Sunday, November 19, 2017

Home; Psalm 90:1-6

Rev. George Miller
Psalm 90:1-6
Nov 19, 2017

“Lord, you have been our dwelling place in all generations.”

That’s the opening line of today’s psalm. When I hear it, I find great comfort; the notion of God being our dwelling place.

Roots. Grounded. Eternal.

But when put in context of the entire song, conflicting thoughts emerge.

Why would someone claim that God has been their home? Could it be that perhaps the person who wrote this is homeless?

Could it be they’ve been wandering around some kind of wilderness, waiting for a permanent place to rest their head?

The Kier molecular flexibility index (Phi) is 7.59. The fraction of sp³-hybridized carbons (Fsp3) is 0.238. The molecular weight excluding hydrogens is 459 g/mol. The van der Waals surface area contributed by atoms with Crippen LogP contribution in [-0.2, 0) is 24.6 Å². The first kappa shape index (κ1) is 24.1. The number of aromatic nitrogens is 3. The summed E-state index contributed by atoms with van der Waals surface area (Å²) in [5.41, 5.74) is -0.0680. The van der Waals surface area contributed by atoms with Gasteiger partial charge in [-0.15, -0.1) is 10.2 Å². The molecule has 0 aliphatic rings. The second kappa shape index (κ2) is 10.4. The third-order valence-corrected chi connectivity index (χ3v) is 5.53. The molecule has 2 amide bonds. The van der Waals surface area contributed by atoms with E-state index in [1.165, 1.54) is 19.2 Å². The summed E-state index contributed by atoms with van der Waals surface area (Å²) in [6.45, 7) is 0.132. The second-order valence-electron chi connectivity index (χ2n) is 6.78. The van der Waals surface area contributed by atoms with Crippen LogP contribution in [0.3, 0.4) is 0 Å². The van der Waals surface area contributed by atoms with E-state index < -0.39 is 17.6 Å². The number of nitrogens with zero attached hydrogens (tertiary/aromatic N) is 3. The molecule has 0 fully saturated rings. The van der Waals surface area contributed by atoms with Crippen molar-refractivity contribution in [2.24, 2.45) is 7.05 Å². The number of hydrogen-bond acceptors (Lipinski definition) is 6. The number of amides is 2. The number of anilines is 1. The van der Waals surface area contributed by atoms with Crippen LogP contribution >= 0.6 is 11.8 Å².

Think about it: would a person who is already home in a secure place need to make the claim that God is home?

Or would it make more sense if that person is far away from momma’s cooking, far from fixing things with Dad, far from their pesky siblings, beloved pets, and childhood friends?

A person who is far from home, in a strange place, may just be the kind of person who calls God their dwelling place.

They may also be the kind of person who thinks about things like the mistakes we make, and how life seems too short and filled with too much toil.

And to what end? That we die, like a sigh, to become dust that gathers in the corner of a room?

These are the thoughts that fill Psalm 90. “How long?” the singer asks God. “How long?”

So, if we go back to the first line of the psalm and reread it, we can wonder if it’s designed to be words of comfort, words of distress, or words meant to remind God just what it means to be God.

Perhaps it’s all of these things; perhaps it is none.